4 Historic Seafood Restaurants that Continue to Reel in Patrons

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The Chart House in Dana Point (photo by Benjamin Ginsberg).

By Benjamin Epstein.
Adapted from WHERE Orange County magazine’s spring 2018 issue.

Sixty percent of new restaurants close or change ownership within the first year, according to a recent study by Ohio State University; only one in five survives beyond five years. Given the sheer quantity of restaurants that open in Orange County each year, the odds of thriving for 40 years or more seem astronomic.

Competition would seem particularly fierce among those serving coastal 
cuisine in a county known for its picturesque coast. Location is key to survival.

The Cannery and Woody’s Wharf are on the water in Newport Beach and offer docks for those arriving by boat, fairly common thanks to electric boat rentals. Las Brisas in Laguna Beach and the Chart House in Dana Point are on cliffs high above the water, offering sweeping views of the coast.

Other elements contributing to their longevity include restaurant design, service and, of course, the seafood itself. Let’s chart a course from south to north.

 

Chart House

Buzzy Bent, Chart House co-founder with famed Hawaiian surfer Joey Cabell, favored organic architecture. Bent retained San Diego architect Kendrick Bangs Kellogg, who had been inspired by the work of Frank Lloyd Wright, to design half a dozen of the restaurant’s locations. Chart House Dana Point, which marks its 40th anniversary next year, consists of three circular pods atop a bluff. The architecture alone makes any visit a special occasion.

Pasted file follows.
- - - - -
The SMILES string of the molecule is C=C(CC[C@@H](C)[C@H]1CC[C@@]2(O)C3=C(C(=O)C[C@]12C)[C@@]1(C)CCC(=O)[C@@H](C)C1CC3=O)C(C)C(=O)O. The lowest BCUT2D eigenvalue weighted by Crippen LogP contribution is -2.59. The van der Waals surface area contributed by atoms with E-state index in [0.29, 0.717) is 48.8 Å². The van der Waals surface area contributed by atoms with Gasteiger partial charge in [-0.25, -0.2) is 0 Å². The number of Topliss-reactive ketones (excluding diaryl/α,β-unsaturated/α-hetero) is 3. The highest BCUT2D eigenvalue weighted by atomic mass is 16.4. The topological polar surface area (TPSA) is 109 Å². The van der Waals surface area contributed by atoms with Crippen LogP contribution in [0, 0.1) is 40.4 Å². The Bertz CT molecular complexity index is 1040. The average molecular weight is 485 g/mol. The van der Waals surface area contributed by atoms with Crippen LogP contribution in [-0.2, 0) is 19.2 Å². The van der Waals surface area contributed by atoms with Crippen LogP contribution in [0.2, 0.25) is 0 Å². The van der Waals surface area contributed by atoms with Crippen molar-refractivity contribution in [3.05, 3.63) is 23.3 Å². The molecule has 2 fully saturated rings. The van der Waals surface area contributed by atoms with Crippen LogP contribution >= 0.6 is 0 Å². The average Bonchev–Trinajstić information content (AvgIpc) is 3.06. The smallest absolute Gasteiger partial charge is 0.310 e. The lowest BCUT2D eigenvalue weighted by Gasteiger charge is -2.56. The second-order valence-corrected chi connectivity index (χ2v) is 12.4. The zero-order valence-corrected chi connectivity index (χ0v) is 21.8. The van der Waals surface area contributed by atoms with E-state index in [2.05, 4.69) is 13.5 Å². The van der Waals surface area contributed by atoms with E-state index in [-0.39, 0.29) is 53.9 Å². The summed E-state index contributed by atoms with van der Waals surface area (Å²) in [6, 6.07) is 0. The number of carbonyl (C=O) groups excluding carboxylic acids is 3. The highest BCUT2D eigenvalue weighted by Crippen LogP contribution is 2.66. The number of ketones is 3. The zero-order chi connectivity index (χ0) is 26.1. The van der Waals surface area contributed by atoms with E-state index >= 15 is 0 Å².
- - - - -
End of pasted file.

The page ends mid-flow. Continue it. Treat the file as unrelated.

On a clear day, the view of the coast and azure Pacific extends 50 miles; in the spring, you can spot migrating gray whales. Bunnies frolic on the lawn; the moon rises over Dana Point Harbor. The site is popular for weddings; pop the question at table 204, 205 or 206. Circular stairs lead from a street-level “crow’s nest” down to the restaurant. Decor inside includes a massive modern chandelier.

Start with an apple Manhattan torched tableside or the Port of Manhattan, a nitrogen-infused “porthole” cocktail for two that takes 10 to 15 minutes to “build.”

The shrimp, crab, avocado and mango stack is both lively and delicate, with significant morsels of seafood. The sherry-laden lobster bisque is a standout, the salad bar expansive. Wicked Tuna presents ahi three ways—as tartare, on wonton-shell tacos and pepper-seared—with a mound of plantains.

Globally inspired seafood entrées include crispy wok-fried whole fish and swordfish and spaetzle. Hard to resist are the Alaskan King crab legs, sweet and served with drawn butter and a loaded baked potato. Specials such as lobster habanero mezzaluna are first tested on the reality TV show Billion Dollar Buyer; its star is Tilman Fertitta, CEO/owner of Landry’s, Inc., whose massive restaurant portfolio includes the Chart House chain.